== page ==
Love science? James Madison High School is in need of judges for its annual science fair coming up on Wednesday, Feb. 5. Think you can lend a hand? Here's the scoop, from Kristofer Pachla, a science teacher at JMHS who is the judging coordinating :
The timeline on Feb. 5:
- From 1:30 until 2:30 – judges will be checking in and familiarizing themselves with the projects.
- From 2:30 until 4:30 or so – judges will be in and amongst the students, watching presentations and asking questions
- From 4:30 until they are finished – judges will be deliberating on whether to assign 1st, 2nd, 3rd and Honorable Mention places.
- Judges are asked to evaluate the students’ projects based on their creative ability, scientific thought, thoroughness, skill, clarity, and teamwork where applicable. Judges are the third-party evaluator as required by FCPS Honors Project requirements.
What are the qualifications to be a judge?
The only qualification to be a judge is to have an open mind, ask questions and to follow the rubric. We have judges in every form from former scientists to non-science teachers. We provide a rubric for all judges to follow during their time with each project.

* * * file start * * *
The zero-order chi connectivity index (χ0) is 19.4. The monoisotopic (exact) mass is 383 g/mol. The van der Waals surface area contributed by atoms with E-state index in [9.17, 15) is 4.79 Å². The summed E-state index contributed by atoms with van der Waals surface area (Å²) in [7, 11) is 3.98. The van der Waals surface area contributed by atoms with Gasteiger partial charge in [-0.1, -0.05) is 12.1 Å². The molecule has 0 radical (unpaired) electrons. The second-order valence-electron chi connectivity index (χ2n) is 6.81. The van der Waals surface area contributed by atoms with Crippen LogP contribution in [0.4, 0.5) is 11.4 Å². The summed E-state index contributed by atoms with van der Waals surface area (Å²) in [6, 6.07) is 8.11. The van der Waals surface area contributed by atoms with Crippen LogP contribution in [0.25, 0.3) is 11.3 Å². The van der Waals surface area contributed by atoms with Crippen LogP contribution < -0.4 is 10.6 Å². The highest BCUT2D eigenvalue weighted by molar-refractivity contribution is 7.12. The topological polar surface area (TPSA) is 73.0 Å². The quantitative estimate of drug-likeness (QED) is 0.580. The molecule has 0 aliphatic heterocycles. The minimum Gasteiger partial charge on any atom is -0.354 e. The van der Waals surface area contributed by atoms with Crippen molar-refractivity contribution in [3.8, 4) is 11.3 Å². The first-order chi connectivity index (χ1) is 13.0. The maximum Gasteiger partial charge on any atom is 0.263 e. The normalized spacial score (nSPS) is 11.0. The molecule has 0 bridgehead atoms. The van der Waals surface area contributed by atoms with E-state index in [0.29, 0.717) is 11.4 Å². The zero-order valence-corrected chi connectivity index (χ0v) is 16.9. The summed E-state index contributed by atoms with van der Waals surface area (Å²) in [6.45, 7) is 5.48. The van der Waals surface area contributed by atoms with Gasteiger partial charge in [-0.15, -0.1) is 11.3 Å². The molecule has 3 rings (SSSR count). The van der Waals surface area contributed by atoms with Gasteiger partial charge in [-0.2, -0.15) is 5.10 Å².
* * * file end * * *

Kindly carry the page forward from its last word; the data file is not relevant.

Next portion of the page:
How many projects will there be?
This year we have over 200 projects.
What grade level are the students who are creating the science projects?
10th, 11th and 12th graders in Honors Chemistry, Physics and Geosystems create these projects.
Where is the science fair held?
It is held in a number of rooms including the cafeteria, Warhawk Hall and the upstairs science classrooms.
Is it open to the public?
The public (and parents) are welcome to come in anytime after 4 p.m.
When will awards be handed out?
Awards are typically handed out during school on Friday after the Science Fair.
What was the winning project last year?
Last year we sent 20 projects to the Regional Fair at Robinson High School, including one Grand Prize winner; Increasing the Anti-Cancerous Properties of Crocus Sativus Extract through the Utilization of Liposomal Nanoparticals by John Han
How are the projects judged?
Projects are judged on their creative ability, scientific thought, thoroughness, skill, clarity, and teamwork where applicable.
Are students judged on their presentation of the project?
Students are expected to be able to speak with authority on their projects and answer judges’ questions with confidence and care. All students have an opportunity to present their projects to their teachers before the fair and get feedback and practice on their presentation.
If you'd like to help out, email Kristofer Pachla at: firstname.lastname@example.org